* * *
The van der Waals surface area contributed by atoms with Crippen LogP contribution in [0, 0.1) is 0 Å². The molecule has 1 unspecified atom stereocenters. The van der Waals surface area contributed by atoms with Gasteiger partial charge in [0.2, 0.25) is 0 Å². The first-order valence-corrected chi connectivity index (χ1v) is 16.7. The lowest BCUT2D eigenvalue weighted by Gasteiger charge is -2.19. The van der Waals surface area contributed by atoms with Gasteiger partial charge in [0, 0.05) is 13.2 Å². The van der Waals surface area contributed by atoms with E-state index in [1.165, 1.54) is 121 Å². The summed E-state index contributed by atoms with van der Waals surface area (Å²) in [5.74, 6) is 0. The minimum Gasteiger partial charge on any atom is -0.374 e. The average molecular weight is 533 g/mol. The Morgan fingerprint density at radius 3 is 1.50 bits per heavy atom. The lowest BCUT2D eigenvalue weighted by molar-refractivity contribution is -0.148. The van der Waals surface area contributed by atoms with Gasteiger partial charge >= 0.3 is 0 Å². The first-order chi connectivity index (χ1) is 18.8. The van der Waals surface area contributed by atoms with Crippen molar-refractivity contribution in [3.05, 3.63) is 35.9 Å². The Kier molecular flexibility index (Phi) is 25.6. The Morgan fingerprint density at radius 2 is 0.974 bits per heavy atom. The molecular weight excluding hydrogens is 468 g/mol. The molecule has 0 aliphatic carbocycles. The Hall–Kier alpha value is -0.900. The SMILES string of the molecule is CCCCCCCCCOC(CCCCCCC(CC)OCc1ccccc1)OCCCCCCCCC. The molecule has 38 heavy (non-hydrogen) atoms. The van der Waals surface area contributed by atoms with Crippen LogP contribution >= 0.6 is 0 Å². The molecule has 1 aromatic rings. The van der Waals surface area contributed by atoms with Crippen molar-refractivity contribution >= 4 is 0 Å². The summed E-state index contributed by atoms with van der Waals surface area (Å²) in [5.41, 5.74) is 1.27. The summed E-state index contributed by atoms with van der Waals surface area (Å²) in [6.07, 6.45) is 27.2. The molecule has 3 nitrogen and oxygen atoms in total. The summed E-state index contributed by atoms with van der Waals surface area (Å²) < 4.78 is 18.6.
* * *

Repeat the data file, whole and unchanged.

The van der Waals surface area contributed by atoms with Crippen LogP contribution in [0, 0.1) is 0 Å². The molecule has 1 unspecified atom stereocenters. The van der Waals surface area contributed by atoms with Gasteiger partial charge in [0.2, 0.25) is 0 Å². The first-order valence-corrected chi connectivity index (χ1v) is 16.7. The lowest BCUT2D eigenvalue weighted by Gasteiger charge is -2.19. The van der Waals surface area contributed by atoms with Gasteiger partial charge in [0, 0.05) is 13.2 Å². The van der Waals surface area contributed by atoms with E-state index in [1.165, 1.54) is 121 Å². The summed E-state index contributed by atoms with van der Waals surface area (Å²) in [5.74, 6) is 0. The minimum Gasteiger partial charge on any atom is -0.374 e. The average molecular weight is 533 g/mol. The Morgan fingerprint density at radius 3 is 1.50 bits per heavy atom. The lowest BCUT2D eigenvalue weighted by molar-refractivity contribution is -0.148. The van der Waals surface area contributed by atoms with Gasteiger partial charge >= 0.3 is 0 Å². The first-order chi connectivity index (χ1) is 18.8. The van der Waals surface area contributed by atoms with Crippen molar-refractivity contribution in [3.05, 3.63) is 35.9 Å². The Kier molecular flexibility index (Phi) is 25.6. The Morgan fingerprint density at radius 2 is 0.974 bits per heavy atom. The molecular weight excluding hydrogens is 468 g/mol. The molecule has 0 aliphatic carbocycles. The Hall–Kier alpha value is -0.900. The SMILES string of the molecule is CCCCCCCCCOC(CCCCCCC(CC)OCc1ccccc1)OCCCCCCCCC. The molecule has 38 heavy (non-hydrogen) atoms. The van der Waals surface area contributed by atoms with Crippen LogP contribution >= 0.6 is 0 Å². The molecule has 1 aromatic rings. The van der Waals surface area contributed by atoms with Crippen molar-refractivity contribution >= 4 is 0 Å². The summed E-state index contributed by atoms with van der Waals surface area (Å²) in [5.41, 5.74) is 1.27. The summed E-state index contributed by atoms with van der Waals surface area (Å²) in [6.07, 6.45) is 27.2. The molecule has 3 nitrogen and oxygen atoms in total. The summed E-state index contributed by atoms with van der Waals surface area (Å²) < 4.78 is 18.6.